So What’s A Ferret?

So What’s A Ferret?

Ferrets

The ferret (Mustela putorius furo) is the domesticated form of the European polecat (Mustela Putorius), and a member of the Mustelidae family, a group that includes weasels and stoats (for more information, see below).

They typically have brown, black, white, or mixed fur. They have an average length of 51 cm (20 inches) including a 13 cm (5 inch) tail, weigh about 1.5–4 pounds (0.7–2 kg), and have a natural lifespan of 7 to 10 years. Ferrets are sexually dimorphic predators with males being substantially larger than females.

Being so closely related to polecats, ferrets easily hybridize with them, and this has occasionally resulted in feral colonies of polecat-ferret hybrids that have caused damage to native fauna, especially in New Zealand.  As a result, some parts of the world have imposed restrictions on the keeping of ferrets.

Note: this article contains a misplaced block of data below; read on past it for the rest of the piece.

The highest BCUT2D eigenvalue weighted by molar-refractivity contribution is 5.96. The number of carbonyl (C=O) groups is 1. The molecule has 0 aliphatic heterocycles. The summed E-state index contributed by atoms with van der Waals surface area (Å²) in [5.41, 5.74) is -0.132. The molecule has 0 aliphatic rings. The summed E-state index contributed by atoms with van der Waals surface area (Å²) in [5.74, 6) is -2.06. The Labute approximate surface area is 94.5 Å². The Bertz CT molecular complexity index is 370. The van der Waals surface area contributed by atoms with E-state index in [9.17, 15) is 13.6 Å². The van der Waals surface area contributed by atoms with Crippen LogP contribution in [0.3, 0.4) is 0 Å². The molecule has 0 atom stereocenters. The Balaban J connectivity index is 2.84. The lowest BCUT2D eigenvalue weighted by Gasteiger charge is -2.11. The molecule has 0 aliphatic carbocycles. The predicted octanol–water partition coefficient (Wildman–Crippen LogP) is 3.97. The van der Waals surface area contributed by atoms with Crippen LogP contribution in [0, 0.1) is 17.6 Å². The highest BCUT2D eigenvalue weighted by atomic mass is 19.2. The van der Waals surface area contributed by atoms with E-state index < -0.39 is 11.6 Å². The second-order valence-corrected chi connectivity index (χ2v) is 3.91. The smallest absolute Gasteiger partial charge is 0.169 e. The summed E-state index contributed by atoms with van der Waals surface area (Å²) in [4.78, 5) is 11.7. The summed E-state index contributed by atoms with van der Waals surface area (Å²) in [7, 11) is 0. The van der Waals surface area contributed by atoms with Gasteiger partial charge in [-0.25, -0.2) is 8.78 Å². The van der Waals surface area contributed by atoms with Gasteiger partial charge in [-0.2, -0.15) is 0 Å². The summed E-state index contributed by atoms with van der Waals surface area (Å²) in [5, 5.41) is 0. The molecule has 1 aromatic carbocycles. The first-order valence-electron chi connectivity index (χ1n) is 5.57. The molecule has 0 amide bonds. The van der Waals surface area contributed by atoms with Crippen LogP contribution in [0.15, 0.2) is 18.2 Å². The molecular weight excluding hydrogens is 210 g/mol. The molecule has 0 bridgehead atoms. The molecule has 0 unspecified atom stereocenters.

The Ferret Family Tree

Ferrets are members of the Mustelidae or Weasel family, a diverse and largest family of the carnivores. Mustelids vary greatly in size and behaviour, from the smallest weasel to the giant otter.

As well as our beloved ferrets, their most common relatives that you could see in Britain are the weasel, stoat, pine marten, badger, polecat and otter.

Elsewhere in the world, other relatives include the mink, wolverine, ferret-badger, tayra, grison and a whole host of badgers, otters, martens and weasels!

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